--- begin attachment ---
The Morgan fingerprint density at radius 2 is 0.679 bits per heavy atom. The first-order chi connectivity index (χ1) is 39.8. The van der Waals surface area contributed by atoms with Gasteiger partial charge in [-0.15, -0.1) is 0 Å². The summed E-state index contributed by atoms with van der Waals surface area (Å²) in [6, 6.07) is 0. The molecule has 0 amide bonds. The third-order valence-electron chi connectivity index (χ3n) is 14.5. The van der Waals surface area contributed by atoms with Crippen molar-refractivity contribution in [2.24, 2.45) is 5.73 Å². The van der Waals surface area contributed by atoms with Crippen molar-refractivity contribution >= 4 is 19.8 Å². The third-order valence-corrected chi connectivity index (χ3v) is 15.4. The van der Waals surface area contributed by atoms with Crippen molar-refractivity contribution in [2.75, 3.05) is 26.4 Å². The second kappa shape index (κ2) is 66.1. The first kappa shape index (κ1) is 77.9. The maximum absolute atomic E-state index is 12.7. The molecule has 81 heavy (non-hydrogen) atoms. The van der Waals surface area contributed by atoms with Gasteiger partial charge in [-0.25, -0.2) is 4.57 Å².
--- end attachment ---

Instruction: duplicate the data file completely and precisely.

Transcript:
The Morgan fingerprint density at radius 2 is 0.679 bits per heavy atom. The first-order chi connectivity index (χ1) is 39.8. The van der Waals surface area contributed by atoms with Gasteiger partial charge in [-0.15, -0.1) is 0 Å². The summed E-state index contributed by atoms with van der Waals surface area (Å²) in [6, 6.07) is 0. The molecule has 0 amide bonds. The third-order valence-electron chi connectivity index (χ3n) is 14.5. The van der Waals surface area contributed by atoms with Crippen molar-refractivity contribution in [2.24, 2.45) is 5.73 Å². The van der Waals surface area contributed by atoms with Crippen molar-refractivity contribution >= 4 is 19.8 Å². The third-order valence-corrected chi connectivity index (χ3v) is 15.4. The van der Waals surface area contributed by atoms with Crippen molar-refractivity contribution in [2.75, 3.05) is 26.4 Å². The second kappa shape index (κ2) is 66.1. The first kappa shape index (κ1) is 77.9. The maximum absolute atomic E-state index is 12.7. The molecule has 81 heavy (non-hydrogen) atoms. The van der Waals surface area contributed by atoms with Gasteiger partial charge in [-0.25, -0.2) is 4.57 Å².